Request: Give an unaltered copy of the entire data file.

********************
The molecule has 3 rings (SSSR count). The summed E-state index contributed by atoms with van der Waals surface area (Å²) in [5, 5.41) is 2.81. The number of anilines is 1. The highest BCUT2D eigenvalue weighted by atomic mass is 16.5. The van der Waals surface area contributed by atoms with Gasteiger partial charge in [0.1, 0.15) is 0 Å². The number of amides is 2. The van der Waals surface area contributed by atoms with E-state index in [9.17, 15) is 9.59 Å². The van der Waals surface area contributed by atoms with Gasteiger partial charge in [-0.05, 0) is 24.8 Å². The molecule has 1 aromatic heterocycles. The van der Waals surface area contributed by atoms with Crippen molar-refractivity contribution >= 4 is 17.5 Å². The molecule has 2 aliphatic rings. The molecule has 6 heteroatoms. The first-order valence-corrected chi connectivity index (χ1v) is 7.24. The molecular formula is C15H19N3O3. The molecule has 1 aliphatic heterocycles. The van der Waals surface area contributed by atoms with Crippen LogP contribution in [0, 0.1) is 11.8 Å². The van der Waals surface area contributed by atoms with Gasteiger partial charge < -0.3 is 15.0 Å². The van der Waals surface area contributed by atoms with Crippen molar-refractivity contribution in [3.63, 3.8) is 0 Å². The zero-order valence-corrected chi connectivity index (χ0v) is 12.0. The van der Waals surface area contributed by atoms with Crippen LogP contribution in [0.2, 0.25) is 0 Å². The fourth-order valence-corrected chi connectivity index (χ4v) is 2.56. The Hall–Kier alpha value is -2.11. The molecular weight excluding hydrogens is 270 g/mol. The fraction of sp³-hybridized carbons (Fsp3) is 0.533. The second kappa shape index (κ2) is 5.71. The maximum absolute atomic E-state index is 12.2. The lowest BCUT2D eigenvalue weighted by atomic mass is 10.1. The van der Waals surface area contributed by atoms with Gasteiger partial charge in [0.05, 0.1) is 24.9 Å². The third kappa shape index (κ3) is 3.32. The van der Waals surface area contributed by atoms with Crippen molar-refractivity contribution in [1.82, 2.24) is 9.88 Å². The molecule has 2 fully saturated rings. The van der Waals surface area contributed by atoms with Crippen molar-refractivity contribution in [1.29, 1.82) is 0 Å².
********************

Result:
The molecule has 3 rings (SSSR count). The summed E-state index contributed by atoms with van der Waals surface area (Å²) in [5, 5.41) is 2.81. The number of anilines is 1. The highest BCUT2D eigenvalue weighted by atomic mass is 16.5. The van der Waals surface area contributed by atoms with Gasteiger partial charge in [0.1, 0.15) is 0 Å². The number of amides is 2. The van der Waals surface area contributed by atoms with E-state index in [9.17, 15) is 9.59 Å². The van der Waals surface area contributed by atoms with Gasteiger partial charge in [-0.05, 0) is 24.8 Å². The molecule has 1 aromatic heterocycles. The van der Waals surface area contributed by atoms with Crippen molar-refractivity contribution >= 4 is 17.5 Å². The molecule has 2 aliphatic rings. The molecule has 6 heteroatoms. The first-order valence-corrected chi connectivity index (χ1v) is 7.24. The molecular formula is C15H19N3O3. The molecule has 1 aliphatic heterocycles. The van der Waals surface area contributed by atoms with Crippen LogP contribution in [0, 0.1) is 11.8 Å². The van der Waals surface area contributed by atoms with Gasteiger partial charge < -0.3 is 15.0 Å². The van der Waals surface area contributed by atoms with Crippen molar-refractivity contribution in [3.63, 3.8) is 0 Å². The zero-order valence-corrected chi connectivity index (χ0v) is 12.0. The van der Waals surface area contributed by atoms with Crippen LogP contribution in [0.2, 0.25) is 0 Å². The fourth-order valence-corrected chi connectivity index (χ4v) is 2.56. The Hall–Kier alpha value is -2.11. The molecular weight excluding hydrogens is 270 g/mol. The fraction of sp³-hybridized carbons (Fsp3) is 0.533. The second kappa shape index (κ2) is 5.71. The maximum absolute atomic E-state index is 12.2. The lowest BCUT2D eigenvalue weighted by atomic mass is 10.1. The van der Waals surface area contributed by atoms with Gasteiger partial charge in [0.05, 0.1) is 24.9 Å². The third kappa shape index (κ3) is 3.32. The van der Waals surface area contributed by atoms with Crippen molar-refractivity contribution in [1.82, 2.24) is 9.88 Å². The molecule has 2 fully saturated rings. The van der Waals surface area contributed by atoms with Crippen molar-refractivity contribution in [1.29, 1.82) is 0 Å².